Hi! I was in the same situation - I moved from a house with a large yard to an apartment with a small patio in the city. One thing I noticed is that my dog became very bored since she didn't have a yard to run in all the time, so instead she became the "watch dog" and just spent her time barking at all of the new noises and people she heard. I stocked up on plenty of chew toys and bones to occupy her time, and I was recommended to start teaching her tricks everyday to give her a sense of accomplishment and have a "job" (don't forget lots of treats!). Daily walks are must if your dog doesn't have space to run and play like he used to. I invested in a doggy daycare center so my dog could romp with other dogs for a day if she needs to, especially if I'm at work. She burns all that built up energy so we're both pooped by the end of the day! Hope this helps!
wren1 wren1 8 years
My dog and I moved from a small town where he had a yard to the city a few years ago. While he had to give up his own big space of grass, he absolutely loves all of the attention he gets from people, and has fun sniffing all of the city smells. He seems just as happy here as he was before, once he got used to it. I agree with those that say try to find a regular bathroom spot nearby. That really helped my dog, and patience with them getting used to using the sidewalk when they are used to going on grass. Good luck with your move with your adorable little dog! :)
VanillaSilje VanillaSilje 8 years
Thank you so much. And your Cuba is adorable <3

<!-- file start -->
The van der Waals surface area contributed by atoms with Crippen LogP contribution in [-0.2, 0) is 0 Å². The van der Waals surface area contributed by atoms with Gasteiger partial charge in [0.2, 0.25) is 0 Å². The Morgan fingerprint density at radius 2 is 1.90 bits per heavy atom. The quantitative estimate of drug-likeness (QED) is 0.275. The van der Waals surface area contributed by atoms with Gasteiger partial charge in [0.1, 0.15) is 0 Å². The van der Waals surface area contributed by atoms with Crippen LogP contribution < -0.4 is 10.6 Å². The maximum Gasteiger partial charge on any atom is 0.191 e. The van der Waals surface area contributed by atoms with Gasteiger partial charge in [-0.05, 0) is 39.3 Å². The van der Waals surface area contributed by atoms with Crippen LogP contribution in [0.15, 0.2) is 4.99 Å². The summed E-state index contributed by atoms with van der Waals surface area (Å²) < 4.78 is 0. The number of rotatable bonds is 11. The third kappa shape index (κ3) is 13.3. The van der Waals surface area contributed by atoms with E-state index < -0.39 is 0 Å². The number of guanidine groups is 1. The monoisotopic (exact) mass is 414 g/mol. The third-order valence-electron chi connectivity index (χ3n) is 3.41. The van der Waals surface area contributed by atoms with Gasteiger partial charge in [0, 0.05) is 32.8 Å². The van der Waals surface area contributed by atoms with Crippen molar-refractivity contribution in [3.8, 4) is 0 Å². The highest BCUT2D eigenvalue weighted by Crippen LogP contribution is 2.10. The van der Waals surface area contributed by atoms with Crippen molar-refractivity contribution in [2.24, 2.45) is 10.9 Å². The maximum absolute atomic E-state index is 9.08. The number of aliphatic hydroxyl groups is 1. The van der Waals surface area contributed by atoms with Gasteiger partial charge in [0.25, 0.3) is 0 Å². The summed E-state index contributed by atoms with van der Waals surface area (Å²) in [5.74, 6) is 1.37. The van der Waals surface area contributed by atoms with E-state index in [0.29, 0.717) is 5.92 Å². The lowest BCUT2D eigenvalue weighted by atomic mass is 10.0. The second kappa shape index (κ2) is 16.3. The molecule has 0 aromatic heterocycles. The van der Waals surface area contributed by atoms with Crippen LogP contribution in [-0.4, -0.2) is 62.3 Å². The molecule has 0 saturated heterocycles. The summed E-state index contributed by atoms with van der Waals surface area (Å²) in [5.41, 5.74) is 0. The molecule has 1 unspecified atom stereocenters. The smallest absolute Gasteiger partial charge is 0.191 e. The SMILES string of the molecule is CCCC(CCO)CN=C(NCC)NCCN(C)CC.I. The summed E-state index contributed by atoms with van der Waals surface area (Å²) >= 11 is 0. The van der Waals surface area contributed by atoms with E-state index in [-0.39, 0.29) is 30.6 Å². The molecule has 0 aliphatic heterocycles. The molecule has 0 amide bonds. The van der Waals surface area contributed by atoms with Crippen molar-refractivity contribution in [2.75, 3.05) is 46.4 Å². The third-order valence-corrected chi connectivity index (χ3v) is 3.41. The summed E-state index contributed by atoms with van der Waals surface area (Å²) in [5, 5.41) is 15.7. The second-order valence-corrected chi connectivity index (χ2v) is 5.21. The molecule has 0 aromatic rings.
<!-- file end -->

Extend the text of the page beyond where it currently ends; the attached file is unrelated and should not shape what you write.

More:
cubadog cubadog 8 years
Great tips Vanilla
VanillaSilje VanillaSilje 8 years
I work as a dog trainer, and my advice is to go slow. 1. If she's not used to cars, start training in a calm place with a road carrying a great deal of traffic, about 100m away from where you are. Start using positive reinforcement, rewarding her with a treat or something she likes. The main thing is that she should be able to take a look at the traffic, and return her focus to you again. Jackpot when this happens :) Gradually move closer to the road, until she thinks of traffic like a natural thing. 2. Start getting her used to be walked in the leash. Reward her every time she walks with you, and simply stop and wait if she's pulling. Then quickly start walking as soon as she's paying attention again (remember to use your voice to be rewarding and supportive). 3. If she's not socialized, don't start by letting every dog in the city take a sniff at her. She could be scared or end up with a bad experience from an aggressive dog or by getting tangled up in the leash. Some dog owners don't seem to understand that not everyone wants to let dogs meet on the streets - I usually shout "Sorry, he has lice!", and it works every single time, hehe. Instead, you could find some nice dogs you trust to be her playmates, or socialize in organized dog groups. 4. About going potty, the worst thing a little doggy can do in a new place is tinkling everywhere, leaving information to other dogs like "Hi, I'm tiny and vulnerable!". That's why many puppies prefer to pee inside where it's safe, and many grown dogs in a new city starts to pee inside again-like they were puppies. A tip could be to make a regular "tinkle-spot" nearby the new house, to make her feel more secure. There are many ways to do this, just stay friendly and remember to reward her-and her self confidence will be super de duper. Good luck!